AUBURN — Cold weather could be the only thing to interrupt a fish-killing algae bloom in Lake Auburn, according to water officials.

State wildlife and local water quality officials began tracking the algae bloom last week, according to John Storer, superintendent of the Auburn Water District.

It’s not a threat to drinking water quality but could harm Auburn’s habitat for lake trout.

“Lake Auburn is a significant lake trout and salmon fishery in Southern Maine,” said Francis Brautigam, regional fisheries biologist for the Maine Department of Inland Fisheries. “These changes, if they persist, will potentially eliminate our ability to manage for lake trout there.”

Warmer water temperatures combined with shore erosion are encouraging the bloom and it won’t go away until temperatures in the lake dip later this fall.

“As an engineer, I wish there was an immediate man-made correcting measure,” Storer said. “I don’t think there’s a magic bullet here, just a long, slow process to correct this.”

Brautigam said higher phosphorous levels in runoff typically feed algae, which collects in the warmer upper layers of lakes and ponds. The algae die, and bacteria eat it as they sink to the lower, colder water levels. Those bacteria use up the available oxygen in the water, leaving little behind for the lake trout that prefer deep, cold waters. The fish suffocate in the water.

“You have two layers in a lake, the upper layers where you have wind mixing,” Brautigam said. “Those waters are usually always oxygenated. Then you have layers in the lower part that don’t mix with the upper part because of the temperature. So the only time you get new oxygen in the deeper water is in the spring and the fall, when the whole lake turns over.”

Storer said water district employees noticed five lake trout in distress over the deepest part of the lake on Thursday. They found more fish on Friday and notified state wildlife officials.

Nine dead fish were discovered Friday, five more on Saturday, none on Sunday and 21 on Monday. Storer said nine dead fish were discovered floating in the lake Tuesday.

Storer said dissolved oxygen levels in the lake were tested and found to be low this weekend.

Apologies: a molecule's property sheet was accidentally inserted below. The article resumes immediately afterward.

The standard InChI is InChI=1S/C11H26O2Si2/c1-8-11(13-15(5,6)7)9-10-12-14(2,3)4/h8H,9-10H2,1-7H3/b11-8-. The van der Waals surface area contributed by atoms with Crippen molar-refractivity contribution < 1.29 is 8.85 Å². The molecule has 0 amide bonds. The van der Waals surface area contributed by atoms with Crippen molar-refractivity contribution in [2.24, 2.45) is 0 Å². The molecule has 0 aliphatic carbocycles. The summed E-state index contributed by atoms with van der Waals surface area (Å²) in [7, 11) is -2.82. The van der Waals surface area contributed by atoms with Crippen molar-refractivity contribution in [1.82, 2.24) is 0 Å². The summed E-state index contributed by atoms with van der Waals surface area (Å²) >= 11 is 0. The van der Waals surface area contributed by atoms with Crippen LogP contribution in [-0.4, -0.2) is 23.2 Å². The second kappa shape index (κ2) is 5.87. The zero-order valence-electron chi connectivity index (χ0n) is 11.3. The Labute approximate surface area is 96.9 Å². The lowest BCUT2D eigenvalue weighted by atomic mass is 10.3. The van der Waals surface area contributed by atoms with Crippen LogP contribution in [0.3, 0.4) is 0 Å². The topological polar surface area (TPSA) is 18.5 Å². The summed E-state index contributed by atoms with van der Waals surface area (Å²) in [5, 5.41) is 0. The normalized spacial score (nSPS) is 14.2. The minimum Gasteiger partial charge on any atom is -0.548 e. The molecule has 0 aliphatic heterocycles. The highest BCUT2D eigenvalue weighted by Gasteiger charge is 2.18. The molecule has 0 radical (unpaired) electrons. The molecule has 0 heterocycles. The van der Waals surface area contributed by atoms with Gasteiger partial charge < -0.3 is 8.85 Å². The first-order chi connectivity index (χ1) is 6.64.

Brautigam said shore erosion is usually the culprit behind algae blooms.

“What it generally reflects is an accumulation of nutrients in the water,” he said. “Water drains downhill and the more that builds up phosphorous in the sediment, the more it has available to grow algae.”

But the sudden increase in Lake Auburn is a surprise for biologists, however.

“I may not see another like it again in my career,” Brautigam said.

He has not seen tests performed on the lake but suspects this year’s weather conditions contributed to the problem.

“We had a very long growing season this year, a very long, hot summer,” he said. “We also had a lot of rain this spring which probably brought in a lot of nutrients. So all of that played out and resulted in a significant fish kill.”

Storer said the water district has tracked higher average water temperatures in the lake that could help encourage algae growth.

“What we have seen is that phosphorous has remained steady but that ice in, during the late fall and early winter, is coming later and later and the ice is gone much sooner than we have seen,” Storer said. “That’s giving us a longer period for the algae to grow.”

Storer said he is confident that the water district’s and the Lake Auburn Watershed Protection Commission’s forestry work along the lake have not made erosion worse.

“We have a forestry plan in place with the intent to keep the lake healthy in the long term,” he said. “We are quite confident that we have done everything right, as right as we can.”

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